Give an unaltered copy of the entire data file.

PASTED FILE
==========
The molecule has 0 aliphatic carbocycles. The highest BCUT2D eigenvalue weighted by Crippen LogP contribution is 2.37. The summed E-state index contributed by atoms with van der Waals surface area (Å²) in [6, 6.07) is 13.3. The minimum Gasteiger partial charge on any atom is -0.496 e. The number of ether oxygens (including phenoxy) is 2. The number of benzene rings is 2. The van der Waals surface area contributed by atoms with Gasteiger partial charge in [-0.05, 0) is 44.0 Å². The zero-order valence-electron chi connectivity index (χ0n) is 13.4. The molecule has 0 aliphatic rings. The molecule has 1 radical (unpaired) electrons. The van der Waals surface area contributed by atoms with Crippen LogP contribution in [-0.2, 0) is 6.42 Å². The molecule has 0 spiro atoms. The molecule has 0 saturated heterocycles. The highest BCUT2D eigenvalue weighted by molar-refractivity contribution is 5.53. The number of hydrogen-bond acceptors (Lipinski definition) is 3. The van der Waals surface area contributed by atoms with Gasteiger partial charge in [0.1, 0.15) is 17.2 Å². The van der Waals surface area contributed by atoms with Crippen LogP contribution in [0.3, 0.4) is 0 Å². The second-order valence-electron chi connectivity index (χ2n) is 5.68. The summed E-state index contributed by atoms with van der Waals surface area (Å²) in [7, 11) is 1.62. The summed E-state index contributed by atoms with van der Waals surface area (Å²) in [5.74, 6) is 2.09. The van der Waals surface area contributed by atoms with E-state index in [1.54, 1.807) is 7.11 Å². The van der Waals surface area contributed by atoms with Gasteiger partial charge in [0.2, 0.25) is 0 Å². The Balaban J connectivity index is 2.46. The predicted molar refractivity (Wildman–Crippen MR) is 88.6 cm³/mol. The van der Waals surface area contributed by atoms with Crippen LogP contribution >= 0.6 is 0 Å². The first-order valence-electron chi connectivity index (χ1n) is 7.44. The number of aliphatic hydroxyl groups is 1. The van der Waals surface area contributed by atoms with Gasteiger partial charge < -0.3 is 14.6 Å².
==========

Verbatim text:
The molecule has 0 aliphatic carbocycles. The highest BCUT2D eigenvalue weighted by Crippen LogP contribution is 2.37. The summed E-state index contributed by atoms with van der Waals surface area (Å²) in [6, 6.07) is 13.3. The minimum Gasteiger partial charge on any atom is -0.496 e. The number of ether oxygens (including phenoxy) is 2. The number of benzene rings is 2. The van der Waals surface area contributed by atoms with Gasteiger partial charge in [-0.05, 0) is 44.0 Å². The zero-order valence-electron chi connectivity index (χ0n) is 13.4. The molecule has 0 aliphatic rings. The molecule has 1 radical (unpaired) electrons. The van der Waals surface area contributed by atoms with Crippen LogP contribution in [-0.2, 0) is 6.42 Å². The molecule has 0 spiro atoms. The molecule has 0 saturated heterocycles. The highest BCUT2D eigenvalue weighted by molar-refractivity contribution is 5.53. The number of hydrogen-bond acceptors (Lipinski definition) is 3. The van der Waals surface area contributed by atoms with Gasteiger partial charge in [0.1, 0.15) is 17.2 Å². The van der Waals surface area contributed by atoms with Crippen LogP contribution in [0.3, 0.4) is 0 Å². The second-order valence-electron chi connectivity index (χ2n) is 5.68. The summed E-state index contributed by atoms with van der Waals surface area (Å²) in [7, 11) is 1.62. The summed E-state index contributed by atoms with van der Waals surface area (Å²) in [5.74, 6) is 2.09. The van der Waals surface area contributed by atoms with E-state index in [1.54, 1.807) is 7.11 Å². The van der Waals surface area contributed by atoms with Gasteiger partial charge in [0.2, 0.25) is 0 Å². The Balaban J connectivity index is 2.46. The predicted molar refractivity (Wildman–Crippen MR) is 88.6 cm³/mol. The van der Waals surface area contributed by atoms with Crippen LogP contribution >= 0.6 is 0 Å². The first-order valence-electron chi connectivity index (χ1n) is 7.44. The number of aliphatic hydroxyl groups is 1. The van der Waals surface area contributed by atoms with Gasteiger partial charge < -0.3 is 14.6 Å².